I would love to hear your recommendations for your favorite titles from the collections mentioned above which deserve priority listening, or your suggestions for other collections which would complement my current library. If I’ve any glaring omissions, please let me know! I’m always eager to learn.

Internet Archive Lawsuit May Have Dire Implications for Lenders and Borrowers Alike: Redefining “Ownership” in the Age of Subscription Services

Open Library

In case the story has escaped your personal social media feed or news aggregator, there is a lawsuit unfolding before our eyes which is unprecedented in the history of librarianship. It has the potential to affect all of us, from students to educators to anyone who supports Article I, Section 8, Clause 8, of the United States Constitution which grants the enumerated power “To promote the progress of science and useful arts” and what it means to “own a book.”

Maria Bustillos of The Nation published a startling summary of the Archive.org Open Library lawsuit and what it may mean for libraries and borrowers in the future. Several other major news sites have reported about the suit, the trial of which is set for next year in federal court, and initial disclosures for discovery are already under way. I’ll quote from this particular article liberally as it most effectively and contextually frames the significance of the lawsuit and its potential impact better than any other write-up I’ve read to date.

Bustillos begins by framing the circumstances which led to the founding of the National Emergency Library at the onset of the global pandemic.

When Covid-19 struck, hundreds of millions of students were suddenly stranded at home without access to teachers or libraries. UNESCO reported that in April, 90 percent of the world’s enrolled students had been adversely affected by the pandemic. In response, the Internet Archive’s Open Library announced the National Emergency Library, a temporary program suspending limits on the number of patrons who could borrow its digital books simultaneously. The Open Library lends at no charge about 4 million digital books, 2.5 million of which are in the public domain, and 1.4 million of which may be under copyright and subject to lending restrictions. (This is roughly equivalent to a medium-sized city library; the New York Public Library, by comparison, holds 21.9 million books and printed materials and 1.78 million e-books

Brewster Kahle, the Internet Archive’s founder and digital librarian, wrote in March that the National Emergency Library would ensure “that students will have access to assigned readings and library materials…for the remainder of the US academic calendar.” He acknowledged that authors and publishers would also be harmed by the pandemic, urged those in a position to buy books to do so, and offered authors a form for removing their own books from the program, if they chose.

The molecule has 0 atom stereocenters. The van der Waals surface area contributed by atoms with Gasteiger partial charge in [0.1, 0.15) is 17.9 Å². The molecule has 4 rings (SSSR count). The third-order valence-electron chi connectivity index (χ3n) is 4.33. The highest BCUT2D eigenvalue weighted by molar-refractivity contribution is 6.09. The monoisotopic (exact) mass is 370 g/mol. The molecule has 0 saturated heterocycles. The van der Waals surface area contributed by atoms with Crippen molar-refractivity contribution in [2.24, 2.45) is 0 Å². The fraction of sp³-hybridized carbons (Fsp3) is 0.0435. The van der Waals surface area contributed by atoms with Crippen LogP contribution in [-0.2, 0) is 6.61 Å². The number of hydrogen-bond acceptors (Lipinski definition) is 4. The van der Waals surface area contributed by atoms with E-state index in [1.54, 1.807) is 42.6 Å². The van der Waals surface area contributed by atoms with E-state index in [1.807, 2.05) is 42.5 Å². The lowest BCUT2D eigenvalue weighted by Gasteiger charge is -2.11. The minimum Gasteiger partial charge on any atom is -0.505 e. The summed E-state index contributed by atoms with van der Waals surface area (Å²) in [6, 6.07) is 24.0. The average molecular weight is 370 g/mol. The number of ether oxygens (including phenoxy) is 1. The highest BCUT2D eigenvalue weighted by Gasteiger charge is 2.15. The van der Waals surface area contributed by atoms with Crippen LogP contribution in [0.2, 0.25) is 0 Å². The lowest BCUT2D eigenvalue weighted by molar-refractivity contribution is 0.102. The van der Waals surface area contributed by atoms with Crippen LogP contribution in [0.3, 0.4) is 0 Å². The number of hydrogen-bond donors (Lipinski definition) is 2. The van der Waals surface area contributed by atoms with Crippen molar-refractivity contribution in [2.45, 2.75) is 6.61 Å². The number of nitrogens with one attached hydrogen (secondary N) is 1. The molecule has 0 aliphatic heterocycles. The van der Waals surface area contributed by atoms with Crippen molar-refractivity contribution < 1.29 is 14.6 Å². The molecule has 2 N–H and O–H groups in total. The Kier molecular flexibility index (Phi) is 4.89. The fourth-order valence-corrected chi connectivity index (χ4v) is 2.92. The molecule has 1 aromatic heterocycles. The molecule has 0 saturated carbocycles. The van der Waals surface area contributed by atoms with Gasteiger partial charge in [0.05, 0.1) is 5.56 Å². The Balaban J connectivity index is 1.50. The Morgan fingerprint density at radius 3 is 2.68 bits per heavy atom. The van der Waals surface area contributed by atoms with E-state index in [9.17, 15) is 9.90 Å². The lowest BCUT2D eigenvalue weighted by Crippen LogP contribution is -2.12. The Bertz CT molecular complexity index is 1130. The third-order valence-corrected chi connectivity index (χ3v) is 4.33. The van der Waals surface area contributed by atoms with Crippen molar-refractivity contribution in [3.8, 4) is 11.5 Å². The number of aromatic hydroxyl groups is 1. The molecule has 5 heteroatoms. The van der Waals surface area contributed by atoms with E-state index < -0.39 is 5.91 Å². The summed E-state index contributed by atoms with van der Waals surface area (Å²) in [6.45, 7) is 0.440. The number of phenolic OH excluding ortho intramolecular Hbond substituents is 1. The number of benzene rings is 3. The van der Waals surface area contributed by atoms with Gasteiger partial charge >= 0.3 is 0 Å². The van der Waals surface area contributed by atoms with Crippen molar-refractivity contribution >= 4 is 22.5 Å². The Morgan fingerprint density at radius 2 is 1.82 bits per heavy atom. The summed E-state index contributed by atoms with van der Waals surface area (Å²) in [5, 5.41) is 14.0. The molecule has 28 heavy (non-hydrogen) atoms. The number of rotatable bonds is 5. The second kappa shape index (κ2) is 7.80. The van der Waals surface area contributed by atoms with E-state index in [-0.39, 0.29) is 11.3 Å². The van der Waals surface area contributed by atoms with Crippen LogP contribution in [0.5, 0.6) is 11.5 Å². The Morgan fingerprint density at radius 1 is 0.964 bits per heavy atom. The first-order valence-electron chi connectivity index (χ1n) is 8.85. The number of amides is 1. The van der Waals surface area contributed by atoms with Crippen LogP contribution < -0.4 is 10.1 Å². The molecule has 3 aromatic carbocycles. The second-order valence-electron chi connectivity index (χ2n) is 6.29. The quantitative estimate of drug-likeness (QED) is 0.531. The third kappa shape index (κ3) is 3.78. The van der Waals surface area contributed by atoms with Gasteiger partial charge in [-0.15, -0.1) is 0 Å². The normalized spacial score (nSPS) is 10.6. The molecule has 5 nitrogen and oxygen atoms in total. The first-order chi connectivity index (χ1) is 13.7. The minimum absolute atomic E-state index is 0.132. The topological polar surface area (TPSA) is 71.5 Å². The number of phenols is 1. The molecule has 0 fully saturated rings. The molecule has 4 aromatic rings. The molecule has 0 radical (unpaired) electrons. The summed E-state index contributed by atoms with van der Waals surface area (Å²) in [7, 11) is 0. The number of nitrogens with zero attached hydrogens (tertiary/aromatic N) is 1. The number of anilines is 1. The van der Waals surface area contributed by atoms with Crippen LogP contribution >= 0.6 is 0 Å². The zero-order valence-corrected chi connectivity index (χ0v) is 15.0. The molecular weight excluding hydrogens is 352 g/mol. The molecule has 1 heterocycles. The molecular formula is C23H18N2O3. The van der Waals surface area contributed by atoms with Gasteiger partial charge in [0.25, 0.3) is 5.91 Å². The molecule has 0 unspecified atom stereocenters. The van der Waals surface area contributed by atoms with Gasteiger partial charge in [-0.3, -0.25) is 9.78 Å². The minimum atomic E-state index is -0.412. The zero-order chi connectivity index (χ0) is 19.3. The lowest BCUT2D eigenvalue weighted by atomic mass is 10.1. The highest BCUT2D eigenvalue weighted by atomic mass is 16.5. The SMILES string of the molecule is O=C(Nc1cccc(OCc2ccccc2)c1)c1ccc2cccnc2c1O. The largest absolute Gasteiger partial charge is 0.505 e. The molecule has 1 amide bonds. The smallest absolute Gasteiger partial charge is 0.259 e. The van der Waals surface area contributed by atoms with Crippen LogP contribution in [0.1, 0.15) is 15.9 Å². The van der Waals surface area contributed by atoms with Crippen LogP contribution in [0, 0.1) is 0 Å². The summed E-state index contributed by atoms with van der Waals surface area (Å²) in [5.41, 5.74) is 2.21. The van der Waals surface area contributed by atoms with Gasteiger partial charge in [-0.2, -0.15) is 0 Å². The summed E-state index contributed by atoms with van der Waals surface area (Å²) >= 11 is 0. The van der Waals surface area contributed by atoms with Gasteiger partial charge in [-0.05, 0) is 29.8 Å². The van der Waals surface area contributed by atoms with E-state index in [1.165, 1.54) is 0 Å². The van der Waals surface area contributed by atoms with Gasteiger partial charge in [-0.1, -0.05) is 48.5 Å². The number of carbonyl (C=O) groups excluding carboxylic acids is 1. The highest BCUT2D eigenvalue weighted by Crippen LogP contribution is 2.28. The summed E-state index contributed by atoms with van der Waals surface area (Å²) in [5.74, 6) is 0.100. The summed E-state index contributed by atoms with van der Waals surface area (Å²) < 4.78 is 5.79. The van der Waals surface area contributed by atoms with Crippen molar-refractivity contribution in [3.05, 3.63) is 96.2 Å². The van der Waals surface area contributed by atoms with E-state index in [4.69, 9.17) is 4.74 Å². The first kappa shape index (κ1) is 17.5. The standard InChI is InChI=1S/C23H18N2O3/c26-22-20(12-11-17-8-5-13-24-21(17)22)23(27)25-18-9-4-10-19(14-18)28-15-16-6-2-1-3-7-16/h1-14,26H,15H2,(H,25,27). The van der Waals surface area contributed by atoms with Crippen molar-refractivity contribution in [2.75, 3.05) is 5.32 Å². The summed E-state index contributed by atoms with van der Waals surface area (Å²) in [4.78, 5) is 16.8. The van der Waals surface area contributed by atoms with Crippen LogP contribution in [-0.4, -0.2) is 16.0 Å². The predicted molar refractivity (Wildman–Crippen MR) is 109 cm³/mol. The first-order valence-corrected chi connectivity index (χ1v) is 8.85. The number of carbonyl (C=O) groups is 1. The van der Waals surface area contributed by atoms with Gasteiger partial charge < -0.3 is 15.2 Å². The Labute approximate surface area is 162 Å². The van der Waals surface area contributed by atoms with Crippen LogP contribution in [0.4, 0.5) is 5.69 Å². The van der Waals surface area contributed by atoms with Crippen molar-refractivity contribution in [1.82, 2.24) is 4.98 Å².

More than 100 libraries, archives, and other institutions signed on to a statement of support for the program, including MIT, Penn State, Emory University, the Boston Public Library, Middlebury College, Amherst College, George Washington University, the Claremont Colleges Library, and the Greater Western Library Alliance.

…Harvard history professor and author Jill Lepore joined many media observers in praising the National Emergency Library as “a gift to readers everywhere.”

Next she outlined the terms of the suit and the responsive actions which followed:

On June 1, Whitehead’s publisher, Penguin Random House, together with fellow megapublishers Hachette, HarperCollins, and Wiley, filed a lawsuit against the Internet Archive alleging “mass copyright infringement.” The Internet Archive closed the National Emergency Library on June 16, citing the lawsuit and calling for the publishers to stand down. But the plaintiffs are continuing to press their claims, and are now seeking to close the whole Open Library permanently.

what’s really at stake in this lawsuit is the idea of ownership itself—what it means not only for a library but for anyone to own a book.

Her insights on the indispensability of the Internet Archive follow, demonstrating how critical it is to preserve this organization:

The Internet Archive is far more than the Open Library; it’s a nonprofit institution that has become a cornerstone of archival activity throughout the world. Brewster Kahle is an Internet pioneer who was writing about the importance of preserving the digital commons in 1996. He built the Wayback Machine, without which an incalculable amount of the early Web would have been lost for good. The Internet Archive has performed pioneering work in developing public search tools for its own vast collections, such as the television news archive, which researchers and journalists like me use on an almost daily basis in order to contextualize and interpret political reporting. These resources are unique and irreplaceable.

The Internet Archive is a tech partner to hundreds of libraries, including the Library of Congress, for whom it develops techniques for the stewardship of digital content. It helps them build their own Web-based collections with tools such as Archive-It, which is currently used by more than 600 organizations including universities, museums, and government agencies, as well as libraries, to create their own searchable public archives. The Internet Archive repairs broken links on Wikipedia—by the million. It has collected thousands of early computer games, and developed online emulators so they can be played on modern computers. It hosts collections of live music performances, 78s and cylinder recordings, radio shows, films and video.

Equally importantly, Bustillos draws the parallels between traditional and modern digital libraries like the Open Library: